At home there never seemed to be enough books because we all read them so fast. I usually got first go at fresh books because I was the oldest. Our mother must have noticed this. She returned one day from shopping in Ballymena with a book for my younger sister, also a voracious reader. The book Matty brought for Anne was My Friend Flicka by Mary O'Hara. She informed us that Anne would get to read it first, then it would be her turn and, after that, the book was up for grabs. I could hardly bear having to wait but wait I did. Matty stood firm. My Friend Flicka was the first book in a trilogy and Matty also bought the next two, Thunderhead and The Green Grass of Wyoming. Anne got first dibs on those as well. They were a terrific read and well worth waiting for.

Christmas time brought great reading opportunities. Everyone got one or two books at Christmas, usually Puffin or Armada paperbacks and these would be hidden away with the other presents. I'd search the house until I found the stash of books, usually hidden on the high shelf in her wardrobe. For several days every chance I got, I'd be up there, standing beside the wardrobe in our parent's bedroom reading hungrily, nervous, praying not to be discovered. And I never was.

Of course when Christmas Day arrived I hadn't a thing to read and I used to look jealously on Anne as she sat there enjoying her new books. Much later when I confessed all to Matty she said it explained a lot for she could never understand why I showed so little interest in the Christmas books.

It's often a thankless task being a parent. Imagine my poor mother carefully picking out my books only to see me ignore them. I hadn't even the sense to pretend to read them. I wonder would she have preferred to know then that she had reared a sneak without a notion how to defer gratification despite the lesson with the Mary O'Hara trilogy.

Sometime soon I shall explain why it is that I particularly love dusty old books. 

Sunday, March 22, 2015

The Buzz About Buzzards

About this time nine years ago I was obsessed with buzzards. Here are two of the three posts I wrote on the 23rd of March 2009. The third one was more about eBay and computer problems and missing out on a buzzard print so I haven't included it.



Originally uploaded by Wyrd.
Bert! What's a honey buzzard?

You don't get them here. They're mostly Southern English. Maybe the odd one passing through but not generally.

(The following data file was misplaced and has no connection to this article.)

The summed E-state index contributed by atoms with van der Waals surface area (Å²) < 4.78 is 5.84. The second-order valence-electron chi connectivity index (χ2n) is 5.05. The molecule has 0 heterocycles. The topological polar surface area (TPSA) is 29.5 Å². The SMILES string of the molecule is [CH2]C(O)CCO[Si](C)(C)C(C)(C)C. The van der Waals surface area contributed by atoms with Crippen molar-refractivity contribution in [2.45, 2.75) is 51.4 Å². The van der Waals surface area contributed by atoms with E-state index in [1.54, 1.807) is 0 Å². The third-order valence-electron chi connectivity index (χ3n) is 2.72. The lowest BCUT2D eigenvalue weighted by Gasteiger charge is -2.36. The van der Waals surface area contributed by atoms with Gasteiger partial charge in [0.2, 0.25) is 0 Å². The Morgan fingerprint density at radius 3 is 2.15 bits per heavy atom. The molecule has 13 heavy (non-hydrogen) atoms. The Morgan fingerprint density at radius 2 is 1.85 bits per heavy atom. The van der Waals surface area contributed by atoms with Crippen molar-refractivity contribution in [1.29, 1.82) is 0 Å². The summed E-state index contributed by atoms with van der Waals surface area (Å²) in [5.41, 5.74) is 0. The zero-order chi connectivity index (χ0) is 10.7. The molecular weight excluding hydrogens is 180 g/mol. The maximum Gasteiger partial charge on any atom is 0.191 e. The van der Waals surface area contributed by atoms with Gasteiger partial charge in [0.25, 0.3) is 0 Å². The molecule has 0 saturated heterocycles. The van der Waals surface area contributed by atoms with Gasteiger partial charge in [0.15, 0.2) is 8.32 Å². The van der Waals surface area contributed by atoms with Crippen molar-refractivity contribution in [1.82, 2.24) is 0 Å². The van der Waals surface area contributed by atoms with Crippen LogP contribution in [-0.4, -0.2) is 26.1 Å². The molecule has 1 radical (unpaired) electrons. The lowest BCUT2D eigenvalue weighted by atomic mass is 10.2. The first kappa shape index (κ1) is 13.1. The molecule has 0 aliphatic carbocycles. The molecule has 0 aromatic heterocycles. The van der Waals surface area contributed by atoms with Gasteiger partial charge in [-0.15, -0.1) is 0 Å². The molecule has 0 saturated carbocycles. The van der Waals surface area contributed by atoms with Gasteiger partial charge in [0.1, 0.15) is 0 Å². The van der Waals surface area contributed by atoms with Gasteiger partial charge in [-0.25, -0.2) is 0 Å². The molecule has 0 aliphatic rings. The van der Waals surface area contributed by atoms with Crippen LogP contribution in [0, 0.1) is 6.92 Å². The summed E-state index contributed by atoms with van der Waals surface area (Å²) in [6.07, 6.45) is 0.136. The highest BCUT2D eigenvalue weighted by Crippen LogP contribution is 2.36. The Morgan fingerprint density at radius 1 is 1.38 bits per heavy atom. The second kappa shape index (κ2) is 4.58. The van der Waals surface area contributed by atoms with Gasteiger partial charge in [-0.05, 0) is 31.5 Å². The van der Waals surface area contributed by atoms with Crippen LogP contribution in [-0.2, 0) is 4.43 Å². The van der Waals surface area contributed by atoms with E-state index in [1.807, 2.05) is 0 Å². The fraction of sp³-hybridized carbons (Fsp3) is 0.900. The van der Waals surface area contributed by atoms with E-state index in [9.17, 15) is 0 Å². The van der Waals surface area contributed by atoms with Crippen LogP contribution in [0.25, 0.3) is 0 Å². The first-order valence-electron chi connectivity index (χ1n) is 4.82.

So what do you call the ones we have here?



How do you spell Colin? One L or two?

I was only winding you up.


Suppose I'd put that in my blog and made a right fool of myself!

Buzz, Buzz, Buzzard

There are a pair of buzzards are living near us and they can be spotted most days. Today while Hannah and I were driving down the road we saw one swoop down on prey in the corner of a field just beside the road. I was delighted to get such a close view. I said to Hannah,

Wow! We were lucky to see that.

Wasn’t so lucky for whatever it was got caught.

Oh well. That’s nature. Poor you moving to the town. All the wildlife you’ll see there will be mangy cats, scabby pigeons and rats.

Don’t care.

When Katy was little she asked Bert this,

Why do they call them buzzards? Is it because they make a buzzing sound?

If we’d have been decent parents we’d have got the bird books out and arranged a visit to the Natural History Museum, stimulated the child’s interest and stuff like that. Instead we laughed our legs off at her, gave her a complex and slagged her about it to this very day. My idea of a fun natural history lesson was telling Hannah all about the savage child eating bears that lived in the (local) woods. May God forgive me for I doubt the weans ever will.

Wednesday, March 18, 2015

St Joseph's Day Eve

Yesterday was St Patrick's Day and this Irish woman was exceedingly underwhelmed by it all. It means very little to me these days.

Bert and the Wee Manny were returning from Fanad and Bert was outraged to discover that Kilrea was blocked off and he had to take a detour through Ballymoney to get home. The Derry branch of the Ancient Order of Hibernians were marching and he would have had to wait 30 minutes for the parades to pass.

And did it ever even occur to you to park the van, go up the town, get yourselves a pint of Guinness apiece? You might have got the barman to draw a wee shamrock in the foam and you could have watched the parade go by.

I had never heard of the Hibernians until my cousin Joseph joined the White Hill Accordion Band. They weren't much chatted about in Tannaghmore. Anyway, after Mass on a rainy St Patrick's Day way back in the 1960s, Daddy took a couple of us to Randalstown to watch the parade. I was very excited. I imagined it would be full of pomp and glory like the Orange Parades that we weren't really supposed to like. It wasn't. Just a dozen or so little grey men with solemn faces and bunches of shamrock pinned to their lapels, two carrying a small banner and the White Hill Accordion Band. Cousin Joe never even looked at us. It was most disappointing.

Tomorrow is St Joseph's Day. Not a lot of people pay any attention to his feast day but I intend to celebrate it. I'll do something with wood. Chop it into kindlers maybe. Get some fig rolls in. Open a bottle of wine.

Sunday, March 15, 2015

Motherless Sunday

Mother's Day again. There are yellow and purple flower buds unfurling on the kitchen table. There was chocolate too which was shared with Bert in the very earliest hours of Mothering Sunday. But, as always, this is Matty's day even though she is not with us any more.